AP-3 directs the intracellular trafficking of HIV-1 Gag and plays a key role in particle assembly.

Dong X, Li H, Derdowski A, Ding L, Burnett A, Chen X, Peters TR, Dermody TS, Woodruff E, Wang JJ, Spearman P
Cell. 2005 120 (5): 663-74

PMID: 15766529 · DOI:10.1016/j.cell.2004.12.023

Gag proteins direct the process of retroviral particle assembly and form the major protein constituents of the viral core. The matrix region of the HIV-1 Gag polyprotein plays a critical role in the transport of Gag to the plasma membrane assembly site. Recent evidence indicates that Gag trafficking to late endosomal compartments, including multivesicular bodies, occurs prior to viral particle budding from the plasma membrane. Here we demonstrate that the matrix region of HIV-1 Gag interacts directly with the delta subunit of the AP-3 complex, and that this interaction plays an important functional role in particle assembly. Disruption of this interaction eliminated Gag trafficking to multivesicular bodies and diminished HIV particle formation. These studies illuminate an early step in retroviral particle assembly and provide evidence that the trafficking of Gag to late endosomes is part of a productive particle assembly pathway.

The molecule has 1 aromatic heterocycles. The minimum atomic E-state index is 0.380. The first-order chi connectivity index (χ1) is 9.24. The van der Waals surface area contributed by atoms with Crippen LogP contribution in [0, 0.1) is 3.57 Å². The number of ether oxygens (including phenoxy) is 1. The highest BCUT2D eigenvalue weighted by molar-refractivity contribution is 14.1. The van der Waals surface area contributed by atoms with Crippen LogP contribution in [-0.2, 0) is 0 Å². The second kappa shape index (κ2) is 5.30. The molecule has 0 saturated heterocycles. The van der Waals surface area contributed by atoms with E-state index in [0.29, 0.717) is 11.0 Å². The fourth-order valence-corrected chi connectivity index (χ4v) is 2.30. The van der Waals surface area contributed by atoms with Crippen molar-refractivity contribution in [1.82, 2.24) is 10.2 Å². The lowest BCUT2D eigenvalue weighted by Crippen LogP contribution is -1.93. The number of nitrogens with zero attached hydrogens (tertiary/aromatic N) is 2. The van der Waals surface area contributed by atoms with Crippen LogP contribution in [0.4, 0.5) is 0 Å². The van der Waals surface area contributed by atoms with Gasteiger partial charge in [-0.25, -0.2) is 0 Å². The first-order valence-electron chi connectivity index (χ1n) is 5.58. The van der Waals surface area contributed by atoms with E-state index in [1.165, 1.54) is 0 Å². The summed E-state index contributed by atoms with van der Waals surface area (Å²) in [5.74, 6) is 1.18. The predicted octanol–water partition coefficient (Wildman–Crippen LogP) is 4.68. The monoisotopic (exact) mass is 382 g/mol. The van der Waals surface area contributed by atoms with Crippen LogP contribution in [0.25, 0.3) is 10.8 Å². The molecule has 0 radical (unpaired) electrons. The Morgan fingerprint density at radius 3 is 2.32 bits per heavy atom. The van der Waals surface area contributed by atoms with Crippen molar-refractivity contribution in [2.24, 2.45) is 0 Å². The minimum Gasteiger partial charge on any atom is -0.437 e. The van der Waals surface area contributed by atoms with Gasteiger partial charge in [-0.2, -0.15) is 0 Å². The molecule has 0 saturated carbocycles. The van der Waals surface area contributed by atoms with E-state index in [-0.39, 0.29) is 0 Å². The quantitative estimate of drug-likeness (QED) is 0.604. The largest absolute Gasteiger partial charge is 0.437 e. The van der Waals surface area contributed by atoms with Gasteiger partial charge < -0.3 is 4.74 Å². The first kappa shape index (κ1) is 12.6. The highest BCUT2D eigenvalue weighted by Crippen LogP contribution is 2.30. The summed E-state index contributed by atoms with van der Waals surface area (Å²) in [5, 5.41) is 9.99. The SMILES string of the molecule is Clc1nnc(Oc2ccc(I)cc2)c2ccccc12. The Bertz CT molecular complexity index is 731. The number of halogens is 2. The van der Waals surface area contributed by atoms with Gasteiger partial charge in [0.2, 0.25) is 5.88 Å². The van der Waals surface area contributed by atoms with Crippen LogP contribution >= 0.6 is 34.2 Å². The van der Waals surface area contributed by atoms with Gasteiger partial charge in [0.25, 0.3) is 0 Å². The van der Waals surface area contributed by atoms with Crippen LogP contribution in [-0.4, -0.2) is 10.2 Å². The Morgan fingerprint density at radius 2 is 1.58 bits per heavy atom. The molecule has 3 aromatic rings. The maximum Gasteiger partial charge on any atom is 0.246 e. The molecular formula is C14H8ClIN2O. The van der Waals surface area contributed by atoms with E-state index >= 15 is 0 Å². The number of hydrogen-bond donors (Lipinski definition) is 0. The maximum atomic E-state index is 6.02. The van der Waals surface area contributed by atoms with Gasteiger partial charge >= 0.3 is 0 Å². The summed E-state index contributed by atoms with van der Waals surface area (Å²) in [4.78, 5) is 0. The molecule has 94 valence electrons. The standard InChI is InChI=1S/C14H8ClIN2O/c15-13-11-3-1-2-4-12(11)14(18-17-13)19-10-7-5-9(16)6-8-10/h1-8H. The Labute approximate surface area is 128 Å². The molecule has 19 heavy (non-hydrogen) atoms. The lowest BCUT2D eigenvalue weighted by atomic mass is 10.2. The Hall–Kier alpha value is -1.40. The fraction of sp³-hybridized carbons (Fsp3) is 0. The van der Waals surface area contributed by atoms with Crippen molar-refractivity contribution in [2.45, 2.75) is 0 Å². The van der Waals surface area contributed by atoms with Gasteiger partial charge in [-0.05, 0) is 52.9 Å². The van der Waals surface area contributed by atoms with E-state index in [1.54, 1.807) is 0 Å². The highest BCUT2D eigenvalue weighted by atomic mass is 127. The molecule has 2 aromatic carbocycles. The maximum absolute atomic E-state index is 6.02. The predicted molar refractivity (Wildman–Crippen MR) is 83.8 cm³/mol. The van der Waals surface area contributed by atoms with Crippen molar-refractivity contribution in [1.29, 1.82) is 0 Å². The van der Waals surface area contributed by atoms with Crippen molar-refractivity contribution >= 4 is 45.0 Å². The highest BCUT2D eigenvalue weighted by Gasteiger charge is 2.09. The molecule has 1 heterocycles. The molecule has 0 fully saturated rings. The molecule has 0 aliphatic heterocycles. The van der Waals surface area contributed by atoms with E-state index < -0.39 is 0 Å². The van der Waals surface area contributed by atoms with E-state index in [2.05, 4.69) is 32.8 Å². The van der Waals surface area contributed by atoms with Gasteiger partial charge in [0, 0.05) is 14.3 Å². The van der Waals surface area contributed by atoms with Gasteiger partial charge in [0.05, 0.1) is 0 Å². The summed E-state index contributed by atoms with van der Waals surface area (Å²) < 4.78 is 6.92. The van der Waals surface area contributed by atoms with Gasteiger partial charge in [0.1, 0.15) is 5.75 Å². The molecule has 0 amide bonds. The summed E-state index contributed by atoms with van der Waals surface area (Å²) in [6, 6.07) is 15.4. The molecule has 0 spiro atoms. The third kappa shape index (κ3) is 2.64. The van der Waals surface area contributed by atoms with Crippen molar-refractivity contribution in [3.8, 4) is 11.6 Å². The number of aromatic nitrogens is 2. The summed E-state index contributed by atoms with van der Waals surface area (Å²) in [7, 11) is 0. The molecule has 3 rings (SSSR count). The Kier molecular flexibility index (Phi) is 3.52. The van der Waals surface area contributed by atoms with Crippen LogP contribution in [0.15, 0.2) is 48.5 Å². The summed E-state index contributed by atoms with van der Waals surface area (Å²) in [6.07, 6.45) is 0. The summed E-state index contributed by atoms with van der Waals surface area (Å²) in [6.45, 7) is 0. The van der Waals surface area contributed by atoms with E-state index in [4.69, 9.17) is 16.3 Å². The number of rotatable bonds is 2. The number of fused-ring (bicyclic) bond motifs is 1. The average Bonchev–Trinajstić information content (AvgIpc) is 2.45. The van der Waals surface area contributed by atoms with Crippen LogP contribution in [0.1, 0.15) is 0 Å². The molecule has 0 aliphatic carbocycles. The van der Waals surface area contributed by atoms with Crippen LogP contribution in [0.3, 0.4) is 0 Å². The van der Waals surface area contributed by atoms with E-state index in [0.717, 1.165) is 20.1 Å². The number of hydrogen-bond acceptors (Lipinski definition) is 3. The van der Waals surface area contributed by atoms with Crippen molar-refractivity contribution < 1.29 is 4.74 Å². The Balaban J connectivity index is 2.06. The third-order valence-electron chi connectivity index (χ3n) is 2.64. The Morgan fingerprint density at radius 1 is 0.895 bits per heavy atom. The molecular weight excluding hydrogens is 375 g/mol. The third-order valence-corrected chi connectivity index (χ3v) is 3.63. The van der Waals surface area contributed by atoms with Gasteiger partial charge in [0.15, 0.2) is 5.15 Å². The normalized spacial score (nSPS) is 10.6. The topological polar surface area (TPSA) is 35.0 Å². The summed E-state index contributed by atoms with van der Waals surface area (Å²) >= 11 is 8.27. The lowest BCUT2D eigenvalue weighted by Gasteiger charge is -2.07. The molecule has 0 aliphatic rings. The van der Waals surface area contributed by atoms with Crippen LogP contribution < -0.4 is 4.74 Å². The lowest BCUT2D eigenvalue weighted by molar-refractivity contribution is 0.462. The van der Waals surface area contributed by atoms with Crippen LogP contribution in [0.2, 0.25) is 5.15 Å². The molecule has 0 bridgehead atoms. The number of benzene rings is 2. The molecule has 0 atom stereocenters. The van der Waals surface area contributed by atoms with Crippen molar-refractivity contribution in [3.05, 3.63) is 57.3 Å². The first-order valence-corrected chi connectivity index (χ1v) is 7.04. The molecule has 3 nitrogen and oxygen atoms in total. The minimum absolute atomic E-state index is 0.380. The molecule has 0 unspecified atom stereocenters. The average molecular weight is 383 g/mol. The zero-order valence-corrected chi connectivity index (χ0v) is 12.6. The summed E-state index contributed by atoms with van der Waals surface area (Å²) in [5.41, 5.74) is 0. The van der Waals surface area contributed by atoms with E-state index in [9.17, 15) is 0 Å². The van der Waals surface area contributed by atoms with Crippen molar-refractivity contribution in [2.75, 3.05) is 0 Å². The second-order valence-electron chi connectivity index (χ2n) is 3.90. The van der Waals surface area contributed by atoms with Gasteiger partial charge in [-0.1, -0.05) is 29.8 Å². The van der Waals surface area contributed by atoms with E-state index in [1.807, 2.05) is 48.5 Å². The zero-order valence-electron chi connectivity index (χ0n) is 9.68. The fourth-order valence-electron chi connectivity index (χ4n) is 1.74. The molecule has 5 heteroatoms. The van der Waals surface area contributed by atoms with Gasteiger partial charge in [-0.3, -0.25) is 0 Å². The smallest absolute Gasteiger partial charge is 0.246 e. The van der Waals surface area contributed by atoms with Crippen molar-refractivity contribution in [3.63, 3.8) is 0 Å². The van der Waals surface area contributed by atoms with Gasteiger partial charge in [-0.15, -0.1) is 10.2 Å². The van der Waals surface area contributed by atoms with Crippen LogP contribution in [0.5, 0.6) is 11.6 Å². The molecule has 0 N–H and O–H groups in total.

MeSH Terms (14)

Adaptor Protein Complex 3 Adaptor Protein Complex delta Subunits Endosomes Gene Products, gag HeLa Cells HIV-1 Humans Microscopy, Electron, Transmission Protein Binding Protein Structure, Tertiary Protein Subunits Protein Transport Transport Vesicles Virus Assembly

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